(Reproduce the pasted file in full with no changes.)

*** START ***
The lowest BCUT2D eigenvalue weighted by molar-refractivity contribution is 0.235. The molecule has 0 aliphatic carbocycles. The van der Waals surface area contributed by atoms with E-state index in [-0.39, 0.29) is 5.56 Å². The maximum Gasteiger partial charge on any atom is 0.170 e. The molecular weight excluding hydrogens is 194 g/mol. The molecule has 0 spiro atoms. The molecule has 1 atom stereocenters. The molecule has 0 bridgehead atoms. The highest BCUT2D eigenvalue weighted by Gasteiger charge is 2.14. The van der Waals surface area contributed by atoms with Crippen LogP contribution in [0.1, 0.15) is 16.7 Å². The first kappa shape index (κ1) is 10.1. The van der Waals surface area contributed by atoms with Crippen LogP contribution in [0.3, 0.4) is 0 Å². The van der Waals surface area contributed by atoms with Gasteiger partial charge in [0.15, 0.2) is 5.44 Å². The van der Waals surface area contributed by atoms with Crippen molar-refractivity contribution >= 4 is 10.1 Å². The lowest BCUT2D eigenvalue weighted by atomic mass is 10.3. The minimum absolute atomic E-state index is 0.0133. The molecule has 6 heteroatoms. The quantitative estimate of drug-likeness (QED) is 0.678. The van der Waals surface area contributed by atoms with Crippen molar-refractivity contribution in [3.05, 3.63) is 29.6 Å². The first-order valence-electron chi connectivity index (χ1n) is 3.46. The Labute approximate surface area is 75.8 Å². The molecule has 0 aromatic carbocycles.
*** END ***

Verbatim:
The lowest BCUT2D eigenvalue weighted by molar-refractivity contribution is 0.235. The molecule has 0 aliphatic carbocycles. The van der Waals surface area contributed by atoms with E-state index in [-0.39, 0.29) is 5.56 Å². The maximum Gasteiger partial charge on any atom is 0.170 e. The molecular weight excluding hydrogens is 194 g/mol. The molecule has 0 spiro atoms. The molecule has 1 atom stereocenters. The molecule has 0 bridgehead atoms. The highest BCUT2D eigenvalue weighted by Gasteiger charge is 2.14. The van der Waals surface area contributed by atoms with Crippen LogP contribution in [0.1, 0.15) is 16.7 Å². The first kappa shape index (κ1) is 10.1. The van der Waals surface area contributed by atoms with Crippen LogP contribution in [0.3, 0.4) is 0 Å². The van der Waals surface area contributed by atoms with Gasteiger partial charge in [0.15, 0.2) is 5.44 Å². The van der Waals surface area contributed by atoms with Crippen molar-refractivity contribution >= 4 is 10.1 Å². The lowest BCUT2D eigenvalue weighted by atomic mass is 10.3. The minimum absolute atomic E-state index is 0.0133. The molecule has 6 heteroatoms. The quantitative estimate of drug-likeness (QED) is 0.678. The van der Waals surface area contributed by atoms with Crippen molar-refractivity contribution in [3.05, 3.63) is 29.6 Å². The first-order valence-electron chi connectivity index (χ1n) is 3.46. The Labute approximate surface area is 75.8 Å². The molecule has 0 aromatic carbocycles.